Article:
Third Generation - Vision
Submarine Rescue is perceived as both a political and humanitarian tool, but it exists for one purpose; to save life following a submarine accident. With each new generation of rescue system, there is an obligation to improve.
The key to maximising the chances of successfully rescuing the crew of a Distressed Submarine (DISSUB) is in recognising that for any equipment to be useful, it must first be able to get to the site of the DISSUB. As such the speed and reliability with which any fly-away system can be deployed must be carefully balanced against its effectiveness and capacity once on site.
Simply, if a rescue system is unable to reach a DISSUB in time, no matter how large and capable it is, it is useless.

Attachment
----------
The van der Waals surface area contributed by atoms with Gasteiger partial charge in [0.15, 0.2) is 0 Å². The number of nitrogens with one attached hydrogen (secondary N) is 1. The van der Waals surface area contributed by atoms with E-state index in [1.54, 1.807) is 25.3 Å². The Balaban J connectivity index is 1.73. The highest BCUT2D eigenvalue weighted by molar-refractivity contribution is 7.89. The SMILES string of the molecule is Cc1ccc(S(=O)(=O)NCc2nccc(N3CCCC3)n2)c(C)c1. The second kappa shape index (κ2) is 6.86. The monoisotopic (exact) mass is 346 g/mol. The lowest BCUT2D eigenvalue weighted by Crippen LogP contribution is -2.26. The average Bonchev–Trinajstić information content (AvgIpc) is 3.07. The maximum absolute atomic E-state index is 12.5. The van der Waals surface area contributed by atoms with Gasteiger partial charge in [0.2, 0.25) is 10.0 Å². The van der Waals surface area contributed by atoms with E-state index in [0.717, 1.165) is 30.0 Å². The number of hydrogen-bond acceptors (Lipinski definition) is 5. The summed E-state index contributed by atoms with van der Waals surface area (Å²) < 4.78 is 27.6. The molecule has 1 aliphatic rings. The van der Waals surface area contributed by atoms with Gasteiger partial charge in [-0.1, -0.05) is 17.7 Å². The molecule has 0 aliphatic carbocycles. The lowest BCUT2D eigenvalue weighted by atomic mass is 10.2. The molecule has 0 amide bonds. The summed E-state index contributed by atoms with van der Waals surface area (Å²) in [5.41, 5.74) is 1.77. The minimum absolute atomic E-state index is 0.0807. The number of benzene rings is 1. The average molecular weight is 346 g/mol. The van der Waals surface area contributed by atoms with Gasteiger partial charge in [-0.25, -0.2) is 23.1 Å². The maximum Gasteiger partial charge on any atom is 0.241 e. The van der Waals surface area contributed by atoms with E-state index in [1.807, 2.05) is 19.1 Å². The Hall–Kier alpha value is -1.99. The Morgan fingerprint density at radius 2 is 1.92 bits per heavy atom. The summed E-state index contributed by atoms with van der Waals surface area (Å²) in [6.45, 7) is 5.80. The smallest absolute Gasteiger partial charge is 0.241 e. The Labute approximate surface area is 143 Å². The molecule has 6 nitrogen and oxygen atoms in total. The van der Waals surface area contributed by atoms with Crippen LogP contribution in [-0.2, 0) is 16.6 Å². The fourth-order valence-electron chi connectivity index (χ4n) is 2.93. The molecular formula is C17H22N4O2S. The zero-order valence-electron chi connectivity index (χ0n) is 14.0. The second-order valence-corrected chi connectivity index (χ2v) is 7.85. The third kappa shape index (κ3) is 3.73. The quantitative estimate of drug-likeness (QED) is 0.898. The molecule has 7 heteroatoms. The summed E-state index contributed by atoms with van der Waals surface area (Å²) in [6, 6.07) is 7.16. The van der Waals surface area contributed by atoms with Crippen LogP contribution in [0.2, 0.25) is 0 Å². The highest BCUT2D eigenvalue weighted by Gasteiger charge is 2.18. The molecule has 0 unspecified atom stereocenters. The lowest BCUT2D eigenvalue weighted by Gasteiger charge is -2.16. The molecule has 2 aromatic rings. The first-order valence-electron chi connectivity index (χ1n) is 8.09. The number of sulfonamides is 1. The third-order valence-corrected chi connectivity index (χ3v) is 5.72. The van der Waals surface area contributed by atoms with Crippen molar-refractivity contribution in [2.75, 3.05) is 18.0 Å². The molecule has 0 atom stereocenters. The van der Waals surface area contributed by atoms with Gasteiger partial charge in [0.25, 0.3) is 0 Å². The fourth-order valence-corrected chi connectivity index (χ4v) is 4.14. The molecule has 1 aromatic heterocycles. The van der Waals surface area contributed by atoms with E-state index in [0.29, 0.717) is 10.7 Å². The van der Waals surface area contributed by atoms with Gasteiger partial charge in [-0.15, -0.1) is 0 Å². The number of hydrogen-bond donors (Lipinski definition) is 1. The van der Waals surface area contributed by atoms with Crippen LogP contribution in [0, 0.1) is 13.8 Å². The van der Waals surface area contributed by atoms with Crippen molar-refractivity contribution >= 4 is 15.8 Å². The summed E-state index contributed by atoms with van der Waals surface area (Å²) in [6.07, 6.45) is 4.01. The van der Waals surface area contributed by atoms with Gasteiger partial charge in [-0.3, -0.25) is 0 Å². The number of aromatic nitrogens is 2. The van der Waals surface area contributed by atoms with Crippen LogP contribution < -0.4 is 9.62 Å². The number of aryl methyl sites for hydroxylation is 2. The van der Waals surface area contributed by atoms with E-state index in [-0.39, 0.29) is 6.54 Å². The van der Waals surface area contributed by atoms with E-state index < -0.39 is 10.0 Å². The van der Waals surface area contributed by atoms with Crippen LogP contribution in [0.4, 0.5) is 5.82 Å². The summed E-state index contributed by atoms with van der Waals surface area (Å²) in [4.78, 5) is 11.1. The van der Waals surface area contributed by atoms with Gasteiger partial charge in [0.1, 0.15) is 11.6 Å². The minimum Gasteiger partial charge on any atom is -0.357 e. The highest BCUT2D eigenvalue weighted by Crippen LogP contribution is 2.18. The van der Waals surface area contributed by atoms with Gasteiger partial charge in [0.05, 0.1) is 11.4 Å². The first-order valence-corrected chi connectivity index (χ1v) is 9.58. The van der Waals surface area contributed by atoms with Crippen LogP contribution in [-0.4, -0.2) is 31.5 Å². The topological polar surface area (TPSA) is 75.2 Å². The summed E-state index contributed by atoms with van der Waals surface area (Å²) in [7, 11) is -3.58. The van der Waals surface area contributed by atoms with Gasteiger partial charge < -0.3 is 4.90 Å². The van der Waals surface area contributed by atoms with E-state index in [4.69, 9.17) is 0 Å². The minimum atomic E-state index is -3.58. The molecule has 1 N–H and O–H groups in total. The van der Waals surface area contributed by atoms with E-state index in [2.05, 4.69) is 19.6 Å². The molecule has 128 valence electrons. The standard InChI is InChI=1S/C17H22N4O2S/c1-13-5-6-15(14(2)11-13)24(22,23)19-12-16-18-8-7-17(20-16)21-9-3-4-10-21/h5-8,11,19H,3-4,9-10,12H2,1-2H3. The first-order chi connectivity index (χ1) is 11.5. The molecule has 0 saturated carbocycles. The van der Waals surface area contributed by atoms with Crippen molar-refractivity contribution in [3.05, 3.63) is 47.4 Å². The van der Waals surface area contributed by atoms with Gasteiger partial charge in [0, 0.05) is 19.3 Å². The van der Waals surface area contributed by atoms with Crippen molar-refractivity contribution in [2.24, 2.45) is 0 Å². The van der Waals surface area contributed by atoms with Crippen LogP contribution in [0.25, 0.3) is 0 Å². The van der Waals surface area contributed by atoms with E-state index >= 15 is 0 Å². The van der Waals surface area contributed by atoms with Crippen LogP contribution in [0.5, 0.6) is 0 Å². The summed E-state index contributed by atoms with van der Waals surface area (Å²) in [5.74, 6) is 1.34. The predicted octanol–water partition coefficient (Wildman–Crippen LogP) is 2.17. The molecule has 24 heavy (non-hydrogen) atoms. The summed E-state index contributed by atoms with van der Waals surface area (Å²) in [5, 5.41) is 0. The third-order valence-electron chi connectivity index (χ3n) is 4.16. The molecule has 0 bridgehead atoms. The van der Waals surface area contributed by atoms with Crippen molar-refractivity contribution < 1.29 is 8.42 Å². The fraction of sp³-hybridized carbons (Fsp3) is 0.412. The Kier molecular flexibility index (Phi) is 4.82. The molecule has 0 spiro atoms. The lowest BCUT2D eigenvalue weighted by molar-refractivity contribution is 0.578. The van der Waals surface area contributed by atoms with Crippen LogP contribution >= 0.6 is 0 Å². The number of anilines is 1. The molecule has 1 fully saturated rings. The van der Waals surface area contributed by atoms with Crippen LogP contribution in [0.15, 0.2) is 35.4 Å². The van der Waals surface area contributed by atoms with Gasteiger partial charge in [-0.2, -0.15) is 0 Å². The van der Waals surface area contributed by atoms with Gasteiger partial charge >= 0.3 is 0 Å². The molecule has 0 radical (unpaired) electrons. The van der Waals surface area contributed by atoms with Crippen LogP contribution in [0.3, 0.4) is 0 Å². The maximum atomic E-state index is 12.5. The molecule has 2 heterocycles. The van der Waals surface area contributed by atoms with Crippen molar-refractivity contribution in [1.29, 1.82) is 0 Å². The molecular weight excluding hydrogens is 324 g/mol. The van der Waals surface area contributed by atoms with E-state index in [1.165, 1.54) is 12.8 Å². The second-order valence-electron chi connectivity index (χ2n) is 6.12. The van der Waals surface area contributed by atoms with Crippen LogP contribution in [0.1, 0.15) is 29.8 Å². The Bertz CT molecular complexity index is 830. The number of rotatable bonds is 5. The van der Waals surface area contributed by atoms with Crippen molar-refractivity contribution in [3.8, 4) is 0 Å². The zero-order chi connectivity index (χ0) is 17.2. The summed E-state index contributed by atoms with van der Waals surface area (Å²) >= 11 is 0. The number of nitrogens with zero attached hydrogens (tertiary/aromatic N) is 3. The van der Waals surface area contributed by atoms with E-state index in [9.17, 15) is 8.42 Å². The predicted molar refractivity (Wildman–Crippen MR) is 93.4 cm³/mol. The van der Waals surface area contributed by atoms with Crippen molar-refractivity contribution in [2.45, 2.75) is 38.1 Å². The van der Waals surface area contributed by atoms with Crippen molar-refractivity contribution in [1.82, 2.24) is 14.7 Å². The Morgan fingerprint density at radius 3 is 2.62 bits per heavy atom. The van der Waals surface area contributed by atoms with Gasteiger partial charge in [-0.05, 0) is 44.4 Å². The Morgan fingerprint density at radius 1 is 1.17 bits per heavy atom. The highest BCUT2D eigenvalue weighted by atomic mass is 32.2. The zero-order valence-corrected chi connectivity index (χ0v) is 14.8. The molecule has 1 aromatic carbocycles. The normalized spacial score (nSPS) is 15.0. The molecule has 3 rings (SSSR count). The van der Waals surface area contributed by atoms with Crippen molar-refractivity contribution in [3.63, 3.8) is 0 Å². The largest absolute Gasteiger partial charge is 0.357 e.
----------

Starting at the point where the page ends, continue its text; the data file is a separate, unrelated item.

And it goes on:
The classic measure by which all submarine rescue systems have been judged is their theoretical Time to First Rescue (TTFR); the target time from call-out to arrival at the DISSUB.
When designing its Third Generation submarine rescue system, JFD concentrated not on the shortest theoretical TTFR, but the ability to deliver a robust, acceptable TTFR across a wide range of scenarios.
In other words, to provide the best possible chance of saving life.